Yet there is a deeper reason why life must be protected. The power to reproduce is the power to heal. A family, even in its loosest, most basic definition – a male and female who produce an infant – is 100% influenced by the father – and a heterosexual one at that. In the past 150 years or so, our society has over-emphasized the mother. But the presence or absence of the father completely determines the outcome of a family unit and the heart of a human being at all stages of life (the best that scholarly literature can say on the subject of donor inseminated children or the children of same-sex families is that the jury is still out).
The most lost, confused, afraid father has little chance of finding healing and redemption if his child is killed. The term, right to life, so often used in public policy debate is synonymous with the right to heal. Recapturing the father is the antidote to all of society’s ills, whether they be real or just rich people problems. When abortion advocates complain about patriarchy and demand their “rights,” what they are really crying out about is the pain they’ve experienced from bad, weak or misguided men. Good men can be agents of healing to this hostile spirit.
The young man I mentioned earlier became a father of a son who will be entering high school in the fall. He is also the father of another son, a daughter, and two stepchildren. There have been many mistakes, but there have been far greater moments of victory. Not long ago, the oldest son said something very simple and profound to his father as he walked into church to help lead the youth group music. "I love you," said the 14-year-old.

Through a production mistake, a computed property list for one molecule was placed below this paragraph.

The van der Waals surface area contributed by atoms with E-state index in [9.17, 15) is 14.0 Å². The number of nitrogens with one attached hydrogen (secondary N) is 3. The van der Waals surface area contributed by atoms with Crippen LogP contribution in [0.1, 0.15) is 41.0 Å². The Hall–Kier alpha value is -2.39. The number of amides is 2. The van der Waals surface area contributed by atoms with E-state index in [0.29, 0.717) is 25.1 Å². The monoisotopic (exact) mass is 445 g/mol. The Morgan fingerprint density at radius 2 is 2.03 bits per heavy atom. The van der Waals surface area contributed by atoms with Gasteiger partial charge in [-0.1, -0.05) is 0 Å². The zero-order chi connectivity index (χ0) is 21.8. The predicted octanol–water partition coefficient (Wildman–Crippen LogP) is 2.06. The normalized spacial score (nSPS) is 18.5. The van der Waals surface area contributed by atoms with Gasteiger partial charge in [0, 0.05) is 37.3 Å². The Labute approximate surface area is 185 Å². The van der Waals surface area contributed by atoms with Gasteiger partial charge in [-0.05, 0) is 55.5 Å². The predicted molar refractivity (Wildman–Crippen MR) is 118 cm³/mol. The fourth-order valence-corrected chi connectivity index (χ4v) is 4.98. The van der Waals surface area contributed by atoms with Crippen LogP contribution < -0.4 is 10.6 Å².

For those of us involved in the public square, a fight comes along every now and then that reminds us of why we got involved in the first place. In Texas, we are poised to pass one of the toughest anti-abortion, pro-women’s health laws in the United States. HB2 is an elegant blend of law and grace, and it fits within the current Supreme Court interpretations of the aforementioned women’s rights. True, by next week abortion proponents will be rushing into a friendly federal courthouse for an injunction, which they will probably get. But with our system, this moment is one for which many of us will be held accountable one day in much different court. And outside the sphere of lawmaking, all of us will be held accountable for how we defend each other.
Please don’t infringe on my right to heal.